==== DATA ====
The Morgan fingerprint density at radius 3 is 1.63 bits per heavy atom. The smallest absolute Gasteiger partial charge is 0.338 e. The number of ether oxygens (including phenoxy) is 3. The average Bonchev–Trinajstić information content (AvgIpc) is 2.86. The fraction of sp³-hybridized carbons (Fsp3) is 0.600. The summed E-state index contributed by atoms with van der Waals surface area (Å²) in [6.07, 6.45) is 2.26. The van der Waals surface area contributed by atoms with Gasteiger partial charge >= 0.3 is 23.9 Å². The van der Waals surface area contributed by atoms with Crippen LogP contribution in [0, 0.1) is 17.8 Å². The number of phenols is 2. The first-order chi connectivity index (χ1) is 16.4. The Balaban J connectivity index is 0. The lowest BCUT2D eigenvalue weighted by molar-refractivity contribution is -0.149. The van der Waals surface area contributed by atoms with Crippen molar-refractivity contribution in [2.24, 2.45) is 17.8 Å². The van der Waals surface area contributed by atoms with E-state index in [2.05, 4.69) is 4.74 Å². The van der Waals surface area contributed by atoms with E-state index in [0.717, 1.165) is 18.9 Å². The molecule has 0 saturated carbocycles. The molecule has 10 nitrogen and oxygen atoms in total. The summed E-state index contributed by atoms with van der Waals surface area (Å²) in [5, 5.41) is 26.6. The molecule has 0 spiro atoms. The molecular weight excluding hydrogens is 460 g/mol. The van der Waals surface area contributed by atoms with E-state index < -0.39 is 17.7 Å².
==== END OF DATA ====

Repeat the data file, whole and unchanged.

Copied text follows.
The Morgan fingerprint density at radius 3 is 1.63 bits per heavy atom. The smallest absolute Gasteiger partial charge is 0.338 e. The number of ether oxygens (including phenoxy) is 3. The average Bonchev–Trinajstić information content (AvgIpc) is 2.86. The fraction of sp³-hybridized carbons (Fsp3) is 0.600. The summed E-state index contributed by atoms with van der Waals surface area (Å²) in [6.07, 6.45) is 2.26. The van der Waals surface area contributed by atoms with Gasteiger partial charge >= 0.3 is 23.9 Å². The van der Waals surface area contributed by atoms with Crippen LogP contribution in [0, 0.1) is 17.8 Å². The number of phenols is 2. The first-order chi connectivity index (χ1) is 16.4. The Balaban J connectivity index is 0. The lowest BCUT2D eigenvalue weighted by molar-refractivity contribution is -0.149. The van der Waals surface area contributed by atoms with Crippen molar-refractivity contribution in [2.24, 2.45) is 17.8 Å². The van der Waals surface area contributed by atoms with E-state index in [2.05, 4.69) is 4.74 Å². The van der Waals surface area contributed by atoms with E-state index in [0.717, 1.165) is 18.9 Å². The molecule has 0 saturated carbocycles. The molecule has 10 nitrogen and oxygen atoms in total. The summed E-state index contributed by atoms with van der Waals surface area (Å²) in [5, 5.41) is 26.6. The molecule has 0 spiro atoms. The molecular weight excluding hydrogens is 460 g/mol. The van der Waals surface area contributed by atoms with E-state index < -0.39 is 17.7 Å².